As I was saying on Monday, today is Canada Day. As a way to celebrate, I will post a few reviews of Canadian short stories during the week and attempt to finish my tour of Canada through short stories (you can find links to all the stories I have reviewed here).
Choosing Thomas King (1943-) to illustrate Alberta is quite arbitrary as he was born in California and currently resides in Ontario. However, when he initially moved to Canada, in 1980, it was to teach in Alberta. King is of Cherokee and Greek origins and is considered as a spoke-man for indigenous populations. “One Good Story, That One” reflects these concerns.
The story is told in the voice of an Indian who sets to narrate a story to three white anthropologists. At first, he begins to tell them anecdotes about his friends, but his friend, Napiao, insists that he recount a good old story, a story of origins, “how the world was put together”. And so the narrator begins in a typically white-man fashion: “Once upon a time…”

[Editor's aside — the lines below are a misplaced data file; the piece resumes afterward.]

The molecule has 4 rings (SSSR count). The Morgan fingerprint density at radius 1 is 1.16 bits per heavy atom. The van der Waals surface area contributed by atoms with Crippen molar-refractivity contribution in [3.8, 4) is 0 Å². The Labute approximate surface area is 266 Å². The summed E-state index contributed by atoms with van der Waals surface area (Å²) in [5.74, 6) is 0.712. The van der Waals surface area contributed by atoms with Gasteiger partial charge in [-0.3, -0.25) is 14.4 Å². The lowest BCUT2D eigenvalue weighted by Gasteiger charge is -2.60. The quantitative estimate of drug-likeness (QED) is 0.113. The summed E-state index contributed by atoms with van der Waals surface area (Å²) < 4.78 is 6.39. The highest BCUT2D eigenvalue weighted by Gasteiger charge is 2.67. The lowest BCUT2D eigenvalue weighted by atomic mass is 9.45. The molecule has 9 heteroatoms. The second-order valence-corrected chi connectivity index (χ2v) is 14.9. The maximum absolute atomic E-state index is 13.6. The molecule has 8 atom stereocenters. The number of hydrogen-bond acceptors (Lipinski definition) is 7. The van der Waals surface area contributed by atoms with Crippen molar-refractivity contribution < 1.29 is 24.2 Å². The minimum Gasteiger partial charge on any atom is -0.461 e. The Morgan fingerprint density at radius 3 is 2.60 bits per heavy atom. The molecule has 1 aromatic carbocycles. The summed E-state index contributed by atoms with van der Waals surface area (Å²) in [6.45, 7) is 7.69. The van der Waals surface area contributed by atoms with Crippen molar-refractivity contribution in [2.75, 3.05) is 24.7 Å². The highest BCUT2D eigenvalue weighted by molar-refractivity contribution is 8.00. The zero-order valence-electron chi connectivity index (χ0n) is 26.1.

The story he tells is no other than his own version of the Genesis. He has God creating the world, including a television and a grocery story, and a “not so smart” Ah-damn and a clever Evening, “she be Indian woman”. In his version, Ah-damn and Evening are also expelled from the garden of “Evening” – “just like Indian today” – by an angered God because they ate the “mee-so” and Ah-damn lied about the number he ate. He nearly forgets the snake in the story, but remembers to add it at the end, hissing because Evening has stuck an apple in its mouth. His version also includes coyote, the trickster, to whom the white men are compared at the end of the story. However, in this story, it is them who have been made fun of. They wanted a traditional indian story, but all they got was a subversion of their own myth of origin.
This parody of the biblical myth is hilarious and the story as a whole is funny and clever. King denounces the way white men appropriate Indian tales and properties in a humourous manner. The first thing that struck me was the rhythm, probably reminiscent of the way native storyteller would narrate a story. The English is broken and interspersed by numerous Indian words, but this only adds to the pleasure this story gives.